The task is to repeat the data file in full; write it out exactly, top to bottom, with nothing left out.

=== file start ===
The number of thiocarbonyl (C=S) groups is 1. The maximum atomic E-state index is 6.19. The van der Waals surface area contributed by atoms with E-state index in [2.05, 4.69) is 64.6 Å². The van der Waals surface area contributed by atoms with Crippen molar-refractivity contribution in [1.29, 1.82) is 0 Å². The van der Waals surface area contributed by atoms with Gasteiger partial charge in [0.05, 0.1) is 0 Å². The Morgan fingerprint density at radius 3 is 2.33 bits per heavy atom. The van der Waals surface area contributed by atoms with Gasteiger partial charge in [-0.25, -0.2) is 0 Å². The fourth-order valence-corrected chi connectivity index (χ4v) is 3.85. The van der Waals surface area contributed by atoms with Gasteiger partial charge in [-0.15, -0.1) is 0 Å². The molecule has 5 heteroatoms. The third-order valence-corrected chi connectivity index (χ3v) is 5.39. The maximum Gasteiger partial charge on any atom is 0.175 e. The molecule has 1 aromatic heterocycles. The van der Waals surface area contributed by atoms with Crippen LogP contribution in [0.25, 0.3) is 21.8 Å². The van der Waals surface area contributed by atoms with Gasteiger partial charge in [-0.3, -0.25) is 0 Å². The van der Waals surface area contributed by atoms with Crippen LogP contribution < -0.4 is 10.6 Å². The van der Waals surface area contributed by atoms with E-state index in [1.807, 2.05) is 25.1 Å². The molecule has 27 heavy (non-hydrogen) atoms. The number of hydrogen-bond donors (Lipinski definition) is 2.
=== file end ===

The number of thiocarbonyl (C=S) groups is 1. The maximum atomic E-state index is 6.19. The van der Waals surface area contributed by atoms with E-state index in [2.05, 4.69) is 64.6 Å². The van der Waals surface area contributed by atoms with Crippen molar-refractivity contribution in [1.29, 1.82) is 0 Å². The van der Waals surface area contributed by atoms with Gasteiger partial charge in [0.05, 0.1) is 0 Å². The Morgan fingerprint density at radius 3 is 2.33 bits per heavy atom. The van der Waals surface area contributed by atoms with Gasteiger partial charge in [-0.25, -0.2) is 0 Å². The fourth-order valence-corrected chi connectivity index (χ4v) is 3.85. The van der Waals surface area contributed by atoms with Gasteiger partial charge in [-0.15, -0.1) is 0 Å². The molecule has 5 heteroatoms. The third-order valence-corrected chi connectivity index (χ3v) is 5.39. The maximum Gasteiger partial charge on any atom is 0.175 e. The molecule has 1 aromatic heterocycles. The van der Waals surface area contributed by atoms with Crippen LogP contribution in [0.25, 0.3) is 21.8 Å². The van der Waals surface area contributed by atoms with Gasteiger partial charge in [-0.3, -0.25) is 0 Å². The van der Waals surface area contributed by atoms with Crippen LogP contribution < -0.4 is 10.6 Å². The van der Waals surface area contributed by atoms with E-state index in [1.807, 2.05) is 25.1 Å². The molecule has 27 heavy (non-hydrogen) atoms. The number of hydrogen-bond donors (Lipinski definition) is 2.